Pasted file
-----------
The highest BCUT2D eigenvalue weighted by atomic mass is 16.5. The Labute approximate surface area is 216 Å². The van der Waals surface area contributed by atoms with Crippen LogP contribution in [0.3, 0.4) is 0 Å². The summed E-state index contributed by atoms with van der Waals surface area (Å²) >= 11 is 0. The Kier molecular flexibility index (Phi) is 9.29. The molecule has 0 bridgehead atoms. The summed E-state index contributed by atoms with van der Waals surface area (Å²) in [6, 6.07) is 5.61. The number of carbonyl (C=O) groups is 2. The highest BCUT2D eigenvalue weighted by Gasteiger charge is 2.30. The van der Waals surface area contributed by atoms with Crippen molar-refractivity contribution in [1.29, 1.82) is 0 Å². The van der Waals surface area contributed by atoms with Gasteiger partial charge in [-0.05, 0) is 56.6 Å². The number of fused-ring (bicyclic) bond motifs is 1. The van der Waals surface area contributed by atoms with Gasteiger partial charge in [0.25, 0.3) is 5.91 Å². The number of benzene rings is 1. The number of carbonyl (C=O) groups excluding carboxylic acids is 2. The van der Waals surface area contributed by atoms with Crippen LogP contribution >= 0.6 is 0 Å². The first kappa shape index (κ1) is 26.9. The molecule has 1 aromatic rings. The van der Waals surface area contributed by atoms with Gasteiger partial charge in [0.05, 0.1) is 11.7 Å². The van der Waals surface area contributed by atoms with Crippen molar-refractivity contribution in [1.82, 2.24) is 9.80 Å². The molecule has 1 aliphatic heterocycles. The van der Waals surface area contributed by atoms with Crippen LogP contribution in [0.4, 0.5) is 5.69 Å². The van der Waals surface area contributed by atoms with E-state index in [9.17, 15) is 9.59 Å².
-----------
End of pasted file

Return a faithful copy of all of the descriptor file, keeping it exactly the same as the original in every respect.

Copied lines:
The highest BCUT2D eigenvalue weighted by atomic mass is 16.5. The Labute approximate surface area is 216 Å². The van der Waals surface area contributed by atoms with Crippen LogP contribution in [0.3, 0.4) is 0 Å². The summed E-state index contributed by atoms with van der Waals surface area (Å²) >= 11 is 0. The Kier molecular flexibility index (Phi) is 9.29. The molecule has 0 bridgehead atoms. The summed E-state index contributed by atoms with van der Waals surface area (Å²) in [6, 6.07) is 5.61. The number of carbonyl (C=O) groups is 2. The highest BCUT2D eigenvalue weighted by Gasteiger charge is 2.30. The van der Waals surface area contributed by atoms with Crippen molar-refractivity contribution in [1.29, 1.82) is 0 Å². The van der Waals surface area contributed by atoms with Gasteiger partial charge in [-0.05, 0) is 56.6 Å². The number of fused-ring (bicyclic) bond motifs is 1. The van der Waals surface area contributed by atoms with Gasteiger partial charge in [0.25, 0.3) is 5.91 Å². The number of benzene rings is 1. The number of carbonyl (C=O) groups excluding carboxylic acids is 2. The van der Waals surface area contributed by atoms with Crippen LogP contribution >= 0.6 is 0 Å². The first kappa shape index (κ1) is 26.9. The molecule has 1 aromatic rings. The van der Waals surface area contributed by atoms with Gasteiger partial charge in [0.05, 0.1) is 11.7 Å². The van der Waals surface area contributed by atoms with Crippen molar-refractivity contribution in [1.82, 2.24) is 9.80 Å². The molecule has 1 aliphatic heterocycles. The van der Waals surface area contributed by atoms with Crippen LogP contribution in [0.4, 0.5) is 5.69 Å². The van der Waals surface area contributed by atoms with E-state index in [9.17, 15) is 9.59 Å².